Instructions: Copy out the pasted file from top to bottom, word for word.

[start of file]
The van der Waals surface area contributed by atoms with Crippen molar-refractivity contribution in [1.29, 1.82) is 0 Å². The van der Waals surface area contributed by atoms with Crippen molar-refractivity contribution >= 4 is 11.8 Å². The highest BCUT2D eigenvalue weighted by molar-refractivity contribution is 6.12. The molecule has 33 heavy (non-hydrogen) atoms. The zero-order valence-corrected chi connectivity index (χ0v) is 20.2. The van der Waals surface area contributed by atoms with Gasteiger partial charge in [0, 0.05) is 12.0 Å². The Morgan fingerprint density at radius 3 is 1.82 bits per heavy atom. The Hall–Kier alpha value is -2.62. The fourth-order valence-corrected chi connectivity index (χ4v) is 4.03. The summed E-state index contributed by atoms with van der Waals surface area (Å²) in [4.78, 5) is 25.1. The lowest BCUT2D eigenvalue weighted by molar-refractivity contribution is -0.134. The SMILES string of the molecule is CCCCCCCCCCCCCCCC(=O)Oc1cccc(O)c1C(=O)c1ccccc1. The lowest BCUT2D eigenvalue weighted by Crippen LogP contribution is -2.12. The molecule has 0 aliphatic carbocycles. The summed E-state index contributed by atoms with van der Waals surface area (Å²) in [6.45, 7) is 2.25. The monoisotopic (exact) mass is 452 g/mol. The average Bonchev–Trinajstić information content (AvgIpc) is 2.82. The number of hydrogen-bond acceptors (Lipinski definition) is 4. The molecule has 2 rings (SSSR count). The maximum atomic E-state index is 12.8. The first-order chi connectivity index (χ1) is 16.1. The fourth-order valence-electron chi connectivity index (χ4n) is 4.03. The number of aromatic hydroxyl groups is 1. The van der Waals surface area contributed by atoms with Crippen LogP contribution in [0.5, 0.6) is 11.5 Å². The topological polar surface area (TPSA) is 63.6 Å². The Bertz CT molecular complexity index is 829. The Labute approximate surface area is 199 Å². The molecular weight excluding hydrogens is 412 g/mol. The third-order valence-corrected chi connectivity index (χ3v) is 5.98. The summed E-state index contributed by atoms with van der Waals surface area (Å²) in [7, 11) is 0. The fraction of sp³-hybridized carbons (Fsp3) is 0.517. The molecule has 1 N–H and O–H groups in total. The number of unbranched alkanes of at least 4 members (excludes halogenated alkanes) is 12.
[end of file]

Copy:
The van der Waals surface area contributed by atoms with Crippen molar-refractivity contribution in [1.29, 1.82) is 0 Å². The van der Waals surface area contributed by atoms with Crippen molar-refractivity contribution >= 4 is 11.8 Å². The highest BCUT2D eigenvalue weighted by molar-refractivity contribution is 6.12. The molecule has 33 heavy (non-hydrogen) atoms. The zero-order valence-corrected chi connectivity index (χ0v) is 20.2. The van der Waals surface area contributed by atoms with Gasteiger partial charge in [0, 0.05) is 12.0 Å². The Morgan fingerprint density at radius 3 is 1.82 bits per heavy atom. The Hall–Kier alpha value is -2.62. The fourth-order valence-corrected chi connectivity index (χ4v) is 4.03. The summed E-state index contributed by atoms with van der Waals surface area (Å²) in [4.78, 5) is 25.1. The lowest BCUT2D eigenvalue weighted by molar-refractivity contribution is -0.134. The SMILES string of the molecule is CCCCCCCCCCCCCCCC(=O)Oc1cccc(O)c1C(=O)c1ccccc1. The lowest BCUT2D eigenvalue weighted by Crippen LogP contribution is -2.12. The molecule has 0 aliphatic carbocycles. The summed E-state index contributed by atoms with van der Waals surface area (Å²) in [6.45, 7) is 2.25. The monoisotopic (exact) mass is 452 g/mol. The average Bonchev–Trinajstić information content (AvgIpc) is 2.82. The number of hydrogen-bond acceptors (Lipinski definition) is 4. The molecule has 2 rings (SSSR count). The maximum atomic E-state index is 12.8. The first-order chi connectivity index (χ1) is 16.1. The fourth-order valence-electron chi connectivity index (χ4n) is 4.03. The number of aromatic hydroxyl groups is 1. The van der Waals surface area contributed by atoms with Crippen LogP contribution in [0.5, 0.6) is 11.5 Å². The topological polar surface area (TPSA) is 63.6 Å². The Bertz CT molecular complexity index is 829. The Labute approximate surface area is 199 Å². The molecular weight excluding hydrogens is 412 g/mol. The third-order valence-corrected chi connectivity index (χ3v) is 5.98. The summed E-state index contributed by atoms with van der Waals surface area (Å²) in [7, 11) is 0. The fraction of sp³-hybridized carbons (Fsp3) is 0.517. The molecule has 1 N–H and O–H groups in total. The number of unbranched alkanes of at least 4 members (excludes halogenated alkanes) is 12.